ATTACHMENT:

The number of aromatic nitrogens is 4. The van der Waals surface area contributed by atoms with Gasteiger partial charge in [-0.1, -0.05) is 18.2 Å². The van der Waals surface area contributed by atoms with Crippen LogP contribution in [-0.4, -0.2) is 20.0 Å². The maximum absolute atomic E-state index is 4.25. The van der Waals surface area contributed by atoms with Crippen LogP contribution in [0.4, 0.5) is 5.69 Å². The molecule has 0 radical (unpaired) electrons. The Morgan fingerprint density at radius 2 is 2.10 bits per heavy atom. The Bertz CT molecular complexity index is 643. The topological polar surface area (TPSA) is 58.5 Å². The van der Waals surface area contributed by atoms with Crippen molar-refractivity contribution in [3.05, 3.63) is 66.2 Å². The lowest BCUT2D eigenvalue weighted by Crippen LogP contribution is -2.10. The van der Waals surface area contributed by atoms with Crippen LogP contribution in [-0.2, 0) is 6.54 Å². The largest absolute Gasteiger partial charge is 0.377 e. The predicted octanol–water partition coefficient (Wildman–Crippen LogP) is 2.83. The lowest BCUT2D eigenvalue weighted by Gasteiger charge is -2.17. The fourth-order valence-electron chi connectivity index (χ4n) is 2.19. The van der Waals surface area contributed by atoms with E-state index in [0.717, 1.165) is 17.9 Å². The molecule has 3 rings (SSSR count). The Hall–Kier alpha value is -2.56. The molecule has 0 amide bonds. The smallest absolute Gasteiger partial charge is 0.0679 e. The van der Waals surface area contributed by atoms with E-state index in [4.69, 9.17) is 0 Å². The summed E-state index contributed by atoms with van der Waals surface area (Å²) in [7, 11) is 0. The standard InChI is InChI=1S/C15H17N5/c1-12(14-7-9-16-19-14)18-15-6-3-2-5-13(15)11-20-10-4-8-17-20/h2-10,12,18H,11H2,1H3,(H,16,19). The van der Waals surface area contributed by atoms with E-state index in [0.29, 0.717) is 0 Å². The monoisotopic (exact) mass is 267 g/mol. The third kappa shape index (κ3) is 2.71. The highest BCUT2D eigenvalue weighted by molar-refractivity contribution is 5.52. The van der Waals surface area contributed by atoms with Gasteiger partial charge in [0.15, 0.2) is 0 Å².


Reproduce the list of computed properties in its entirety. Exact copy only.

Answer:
The number of aromatic nitrogens is 4. The van der Waals surface area contributed by atoms with Gasteiger partial charge in [-0.1, -0.05) is 18.2 Å². The van der Waals surface area contributed by atoms with Crippen LogP contribution in [-0.4, -0.2) is 20.0 Å². The maximum absolute atomic E-state index is 4.25. The van der Waals surface area contributed by atoms with Crippen LogP contribution in [0.4, 0.5) is 5.69 Å². The molecule has 0 radical (unpaired) electrons. The Morgan fingerprint density at radius 2 is 2.10 bits per heavy atom. The Bertz CT molecular complexity index is 643. The topological polar surface area (TPSA) is 58.5 Å². The van der Waals surface area contributed by atoms with Crippen molar-refractivity contribution in [3.05, 3.63) is 66.2 Å². The lowest BCUT2D eigenvalue weighted by Crippen LogP contribution is -2.10. The van der Waals surface area contributed by atoms with Crippen LogP contribution in [-0.2, 0) is 6.54 Å². The largest absolute Gasteiger partial charge is 0.377 e. The predicted octanol–water partition coefficient (Wildman–Crippen LogP) is 2.83. The lowest BCUT2D eigenvalue weighted by Gasteiger charge is -2.17. The fourth-order valence-electron chi connectivity index (χ4n) is 2.19. The van der Waals surface area contributed by atoms with E-state index in [0.717, 1.165) is 17.9 Å². The molecule has 3 rings (SSSR count). The Hall–Kier alpha value is -2.56. The molecule has 0 amide bonds. The smallest absolute Gasteiger partial charge is 0.0679 e. The van der Waals surface area contributed by atoms with E-state index in [4.69, 9.17) is 0 Å². The summed E-state index contributed by atoms with van der Waals surface area (Å²) in [7, 11) is 0. The standard InChI is InChI=1S/C15H17N5/c1-12(14-7-9-16-19-14)18-15-6-3-2-5-13(15)11-20-10-4-8-17-20/h2-10,12,18H,11H2,1H3,(H,16,19). The van der Waals surface area contributed by atoms with E-state index in [0.29, 0.717) is 0 Å². The monoisotopic (exact) mass is 267 g/mol. The third kappa shape index (κ3) is 2.71. The highest BCUT2D eigenvalue weighted by molar-refractivity contribution is 5.52. The van der Waals surface area contributed by atoms with Gasteiger partial charge in [0.15, 0.2) is 0 Å².